By Jack Hu
China’s steep market drop in early July zapped US $3 trillion worth of yuan from investors’ pockets. More than half of the listed companies temporarily suspended trading and the Chinese government rolled out several measures to try to right the ship.
Pretty soon after the fallout, rumors began to circulate that blamed hostile foreign forces of “malicious” short-selling. Yet, in a market which consists of 99% domestic investors, even state-controlled media had to clarify that the conspiracy theory could not explain the plunge. Though the Ministry of Public Security said it would help the China Securities Regulatory Commission investigate evidence of “malicious” short selling of stocks and indexes, thus far no official report has been released.
But the conspiracy theory of foreign manipulation reemerged with an accusation made by Lin Zuoming, chairman of a state-owned aerospace and defense company called China Aviation Industry Corp.
Lin’s statements appeared as a headline news on Weibo, China’s most popular social media platform on July 19:
Lin Zuoming, chairman of China Aviation Industry Corp., said in an interview with a state newspaper that China’s stock market crash resulted from deliberately malicious short-selling aimed at breaking people’s faith in government, ultimately damaging China’s reform and crashing the economy. “It’s an economic war to change the five-star red national flag.
He further elaborated his point in a July 21 opinion piece on Huanqui.com, a nationalistic news portal:
This short-selling directly challenged the ruling position of the Communist Party of China, testing the party’s ability to manage the economy. The short-selling powers tried to use the plunge to make China’s economy slump and its society to become unstable, even to mobilize a Color Revolution.
His remark, despite not being grounded in reality, has gained much support online, but many finance and economic experts criticized the nationalistic conspiracy theory. Liu Shengjun, a well-known economist, mocked the executive for his opinion on Weibo:
Your majesty, your humble servant’s view is that comrades like Lin “Zuoming” [Lin’s name literary means “voice from the left”] are very sensitive to political fights and spotting the enemies. With his excellent talent for debate and knowledge of stock investment strategies, it is a waste for him to be the chairman of a company. I admit that I could not win against him in a debate… your humble servant wants to nominate him as the editor-in-chief of Global Times [China’s nationalist newspaper]…
Shifting the blame.
Since late June, the Chinese government has introduced a series of measures to pump up the stock market:
- The central bank cut interest rates and then injected liquidity to support the market in June.
- China Securities Finance Corp., set up in 2011 to support margin financing by securities companies, set aside 260 billion yuan ($41.8 billion) to lend to brokerages to finance stock purchases.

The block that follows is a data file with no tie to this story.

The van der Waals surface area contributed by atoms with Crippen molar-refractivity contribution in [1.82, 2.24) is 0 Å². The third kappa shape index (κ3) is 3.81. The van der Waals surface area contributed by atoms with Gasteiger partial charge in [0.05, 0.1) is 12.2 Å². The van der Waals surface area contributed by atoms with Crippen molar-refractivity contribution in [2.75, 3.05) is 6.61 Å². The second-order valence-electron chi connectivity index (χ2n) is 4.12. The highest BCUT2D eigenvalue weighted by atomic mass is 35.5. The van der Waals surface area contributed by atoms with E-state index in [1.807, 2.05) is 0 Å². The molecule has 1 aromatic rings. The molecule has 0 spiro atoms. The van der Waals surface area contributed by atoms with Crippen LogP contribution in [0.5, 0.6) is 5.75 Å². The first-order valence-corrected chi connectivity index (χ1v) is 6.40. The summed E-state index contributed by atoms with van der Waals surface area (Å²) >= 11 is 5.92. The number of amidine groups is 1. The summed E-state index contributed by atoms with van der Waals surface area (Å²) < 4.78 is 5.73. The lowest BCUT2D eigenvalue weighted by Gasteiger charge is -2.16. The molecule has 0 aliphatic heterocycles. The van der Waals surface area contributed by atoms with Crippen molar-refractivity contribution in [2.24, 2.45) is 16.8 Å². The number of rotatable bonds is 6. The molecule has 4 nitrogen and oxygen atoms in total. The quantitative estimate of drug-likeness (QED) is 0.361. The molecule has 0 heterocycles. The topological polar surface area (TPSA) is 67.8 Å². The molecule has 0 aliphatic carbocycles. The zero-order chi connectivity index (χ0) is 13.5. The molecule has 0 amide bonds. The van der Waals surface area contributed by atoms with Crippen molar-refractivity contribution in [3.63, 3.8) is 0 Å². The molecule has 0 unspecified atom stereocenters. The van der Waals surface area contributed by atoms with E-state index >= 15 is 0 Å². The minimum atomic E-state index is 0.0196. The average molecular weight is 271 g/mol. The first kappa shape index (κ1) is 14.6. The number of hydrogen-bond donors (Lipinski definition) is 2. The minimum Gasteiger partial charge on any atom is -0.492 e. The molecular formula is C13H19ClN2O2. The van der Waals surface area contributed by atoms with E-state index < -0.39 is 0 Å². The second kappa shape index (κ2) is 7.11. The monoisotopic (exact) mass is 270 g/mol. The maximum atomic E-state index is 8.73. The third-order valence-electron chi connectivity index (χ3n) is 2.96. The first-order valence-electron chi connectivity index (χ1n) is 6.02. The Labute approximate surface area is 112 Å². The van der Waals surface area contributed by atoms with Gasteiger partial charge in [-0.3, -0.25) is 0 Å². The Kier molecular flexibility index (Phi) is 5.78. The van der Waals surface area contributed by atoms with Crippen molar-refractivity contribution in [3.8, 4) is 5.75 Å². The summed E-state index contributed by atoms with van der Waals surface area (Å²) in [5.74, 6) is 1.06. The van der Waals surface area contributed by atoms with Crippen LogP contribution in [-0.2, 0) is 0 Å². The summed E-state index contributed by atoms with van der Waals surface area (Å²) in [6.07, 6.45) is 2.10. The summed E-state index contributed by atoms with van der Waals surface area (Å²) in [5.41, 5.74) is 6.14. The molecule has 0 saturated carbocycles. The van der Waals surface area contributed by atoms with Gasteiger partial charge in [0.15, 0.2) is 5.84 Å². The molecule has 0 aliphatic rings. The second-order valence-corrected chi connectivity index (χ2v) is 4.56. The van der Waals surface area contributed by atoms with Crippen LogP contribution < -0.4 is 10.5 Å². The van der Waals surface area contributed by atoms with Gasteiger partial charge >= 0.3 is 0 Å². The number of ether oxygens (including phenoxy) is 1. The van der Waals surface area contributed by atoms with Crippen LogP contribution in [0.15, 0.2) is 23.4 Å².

- Authorities restricted initial public offerings, called on company founders not to sell shares and launched an investigation into alleged “malicious” short selling.
- Authorities also allowed a suspension of trading in more than 1,400 stocks while the insurance regulator let insurers use more of their premium income to buy shares. Meanwhile, new hurdles to short-selling of index futures were put in place.
Regardless of whether the conspiracy theory holds or not, it is true that the finance system has become a significant part of Chinese national security, as reflected in its newly passed National Security Law. It is not surprising to see government mouthpiece People’s Daily maintain that the official support was necessary to prevent a stock market disaster and argue that regulators in other countries have used similarly measures to head off potential market meltdowns.
The newspaper commentary did not address why regulators stood by and watched as credit poured into the stock market, fueling a prolonged advance that ultimately came undone. The newspaper also didn’t explain why it cheered the bull market before the fall.
The market collapsed essentially because stocks were overvalued and margin tradingwas excessive. Regulators moved too slowly to bring unsupervised margin trading under control. Investors got burned for believing the government could stop share prices from falling, and they were proved wrong; the predictable plunge damaged middle-class assets.
For months, the government urged households to invest in the stock market to generate more capital for state-run companies being weaned off bank loans, and editorials in China’s state-run news media celebrated the rising indexes. Market adulation reached its peak in April, when a commentary of People’s Daily told readers the 4,000 point mark reached by the Shanghai Stock Exchange was “only the start of the bull market.”
If anyone has to be made accountable, it’s the central government, state media and regulators, not “hostile foreign forces.”
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